China’s New Cybersecurity Law May Be Used to Slow Foreign Trade

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By John Butcher

China may use its new cybersecurity law to shift the technology market towards domestic products at the expense of foreign companies—or to punish companies in the event of geopolitical or trade disputes, regulatory analysts told Bloomberg BNA.

The new law, which took effect June 1, has been lauded by Chinese authorities as providing a safeguard for companies and consumers without restricting foreign companies’ operations in China. However, it also creates new costs and onerous obligations that foreign companies may be unwilling or unable to meet, the analysts said.

“Every country should take seriously their cybersecurity and their obligations to protect personal privacy, but cybersecurity should not become a mechanism for erecting trade barriers that create unjustifiable obligations on companies based overseas while diminishing competitiveness and innovation,” Lester Ross, chairman of the policy committee at the American Chamber of Commerce in Beijing, told Bloomberg BNA.

The law imposes new security review requirements on companies sending data overseas and broadens the scope of information that must be stored within China’s borders. The latest, detailed set of regulations implementing the law also requires internet operators to cooperate with investigations involving crime and national security, and imposes data localization requirements on infrastructure companies that collect and store data.

China has been pursuing avenues to access foreign companies’ technology as it bolsters control of the collection and movement of data. Forcing companies to store information within the mainland has already led some to tap cloud computing providers with more local server capacity—a potential boon to homegrown Alibaba Group Holding Ltd. and Tencent Holdings Ltd. at the expense of Amazon.com Inc. and Microsoft Corp.

“These requirements encourage business operations in China to use cloud and storage services in China, and thus benefit the domestic cloud and storage service providers,” such as Alibaba’s AliYun cloud service, Yang Xun, commercial intellectual property and technology practice leader at Simmons & Simmons in Shanghai, told Bloomberg BNA.

Requiring companies to store information inside China will almost certainly effect market access for U.S. firms, Yang said.

Push for Domestic Tech

China has “long pursued a domestic technology agenda,” and the new law “could be a tool in this,” Carly Ramsey, a regulatory risk specialist at risk consultancy firm Control Risks in Shanghai, told Bloomberg BNA. Although much of the increased regulatory enforcement of foreign companies “across many areas” is due to regulators finally enforcing previously set rules, it is sometimes motivated by geopolitics, she said.

Under the cybersecurity law, companies are designated as critical information infrastructure (CII) operators or network operators.

CII operators— companies that conduct business China’s government deems essential —are required to store data collected inside the country and must share their software source codes with Chinese authorities during a technology review process. Network operators must conduct cybersecurity audits, collect data on users and, under draft implementing regulations, undergo a security review of data designated to be transferred outside of China.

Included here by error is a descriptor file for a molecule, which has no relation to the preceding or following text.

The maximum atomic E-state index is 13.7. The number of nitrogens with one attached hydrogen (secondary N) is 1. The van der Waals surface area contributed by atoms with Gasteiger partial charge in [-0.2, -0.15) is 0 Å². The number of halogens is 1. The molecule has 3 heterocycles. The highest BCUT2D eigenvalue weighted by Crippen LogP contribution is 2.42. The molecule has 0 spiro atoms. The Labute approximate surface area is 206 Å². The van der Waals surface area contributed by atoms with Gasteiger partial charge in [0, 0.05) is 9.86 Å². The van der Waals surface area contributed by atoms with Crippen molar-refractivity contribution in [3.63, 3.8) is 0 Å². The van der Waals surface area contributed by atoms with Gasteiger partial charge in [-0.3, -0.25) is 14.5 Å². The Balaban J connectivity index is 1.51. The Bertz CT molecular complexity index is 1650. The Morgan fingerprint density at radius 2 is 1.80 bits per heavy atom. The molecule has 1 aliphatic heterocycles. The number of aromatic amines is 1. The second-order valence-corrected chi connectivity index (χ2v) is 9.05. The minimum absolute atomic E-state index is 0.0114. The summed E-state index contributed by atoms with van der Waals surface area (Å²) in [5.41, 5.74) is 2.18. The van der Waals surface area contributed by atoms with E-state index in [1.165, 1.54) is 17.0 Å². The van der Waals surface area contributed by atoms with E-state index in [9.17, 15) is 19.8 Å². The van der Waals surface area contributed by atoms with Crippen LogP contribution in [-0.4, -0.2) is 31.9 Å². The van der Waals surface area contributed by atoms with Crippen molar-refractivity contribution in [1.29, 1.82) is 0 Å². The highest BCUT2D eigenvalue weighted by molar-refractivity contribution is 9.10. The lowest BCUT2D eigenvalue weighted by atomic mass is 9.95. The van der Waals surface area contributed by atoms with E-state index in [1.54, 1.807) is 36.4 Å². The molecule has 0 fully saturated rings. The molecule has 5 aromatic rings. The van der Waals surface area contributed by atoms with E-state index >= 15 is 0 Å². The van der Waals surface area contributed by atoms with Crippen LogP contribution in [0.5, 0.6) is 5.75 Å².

Creating non-tariff barriers to foreign companies, potentially in the form of “slowing or blocking market access through a long and arduous security review process,” could also advance the domestic technology agenda, Adam Segal, director of the Digital and Cyberspace Policy Program at the Council on Foreign Relations in New York, told Bloomberg BNA.

A combination of the law’s lack of clarity, Chinese companies’ closeness with the government, and Beijing’s stated intention to reduce dependence on foreign suppliers has created “legitimate” concern the law may be used to discriminate, Segal said.

Ross said new cross-border data flow restrictions could impose “a huge restricting cost on almost every foreign firm that operates in China.”

Precedent for Slowing Trade

There is historical precedent to support the potential for Chinese authorities to use the security law in ways that may slow trade, James Gong, a cybersecurity and data privacy senior associate at Herbert Smith Freehills in Beijing, told Bloomberg BNA.

A law introduced by the China Banking Regulatory Commission in 2016 required financial institutions to use Chinese technology and share source code of software applications used by banks, Gong said. The legislation was suspended a few months after its implementation amid a backlash from foreign tech firms and Chinese banks, but it demonstrated the authorities’ agenda of moving the Chinese market toward domestic products, he said.

Ramsey said that part of the review process under the new cybersecurity law is “looking at market position.” The authorities are aware of what happened with the banking law, so they may consider if there is a replacement Chinese technology before blocking or hindering market access to a foreign product, she said.

Yang said that, although the security review process isn’t designed to discriminate against foreign companies, opinions and comments from domestic businesses will be “given more weight” as the government finalizes implementing regulations. “As a result, domestic business will be benefited more from the standards,” he said.

To contact the reporter on this story: John Butcher in Beijing at correspondents@bna.com

To contact the editor responsible for this story: Donald Aplin at daplin@bna.com

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